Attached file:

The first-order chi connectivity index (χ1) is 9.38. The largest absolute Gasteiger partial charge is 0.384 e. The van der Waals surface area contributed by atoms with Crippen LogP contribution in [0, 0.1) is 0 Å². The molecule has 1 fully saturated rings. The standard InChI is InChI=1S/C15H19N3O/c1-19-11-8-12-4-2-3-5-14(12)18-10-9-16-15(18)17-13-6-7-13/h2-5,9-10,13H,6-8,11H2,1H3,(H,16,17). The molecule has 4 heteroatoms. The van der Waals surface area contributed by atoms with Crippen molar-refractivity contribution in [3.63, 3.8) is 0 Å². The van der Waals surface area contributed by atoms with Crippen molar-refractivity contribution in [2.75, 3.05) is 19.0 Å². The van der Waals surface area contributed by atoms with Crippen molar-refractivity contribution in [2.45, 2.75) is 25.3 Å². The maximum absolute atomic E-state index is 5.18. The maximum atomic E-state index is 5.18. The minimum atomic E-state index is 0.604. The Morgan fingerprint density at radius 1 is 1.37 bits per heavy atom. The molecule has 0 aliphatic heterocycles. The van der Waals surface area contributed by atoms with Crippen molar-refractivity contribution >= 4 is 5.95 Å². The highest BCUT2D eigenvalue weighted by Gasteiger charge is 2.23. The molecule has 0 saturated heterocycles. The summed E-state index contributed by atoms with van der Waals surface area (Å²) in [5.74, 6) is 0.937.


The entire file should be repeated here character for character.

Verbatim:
The first-order chi connectivity index (χ1) is 9.38. The largest absolute Gasteiger partial charge is 0.384 e. The van der Waals surface area contributed by atoms with Crippen LogP contribution in [0, 0.1) is 0 Å². The molecule has 1 fully saturated rings. The standard InChI is InChI=1S/C15H19N3O/c1-19-11-8-12-4-2-3-5-14(12)18-10-9-16-15(18)17-13-6-7-13/h2-5,9-10,13H,6-8,11H2,1H3,(H,16,17). The molecule has 4 heteroatoms. The van der Waals surface area contributed by atoms with Crippen molar-refractivity contribution in [3.63, 3.8) is 0 Å². The van der Waals surface area contributed by atoms with Crippen molar-refractivity contribution in [2.75, 3.05) is 19.0 Å². The van der Waals surface area contributed by atoms with Crippen molar-refractivity contribution in [2.45, 2.75) is 25.3 Å². The maximum absolute atomic E-state index is 5.18. The maximum atomic E-state index is 5.18. The minimum atomic E-state index is 0.604. The Morgan fingerprint density at radius 1 is 1.37 bits per heavy atom. The molecule has 0 aliphatic heterocycles. The van der Waals surface area contributed by atoms with Crippen molar-refractivity contribution >= 4 is 5.95 Å². The highest BCUT2D eigenvalue weighted by Gasteiger charge is 2.23. The molecule has 0 saturated heterocycles. The summed E-state index contributed by atoms with van der Waals surface area (Å²) in [5.74, 6) is 0.937.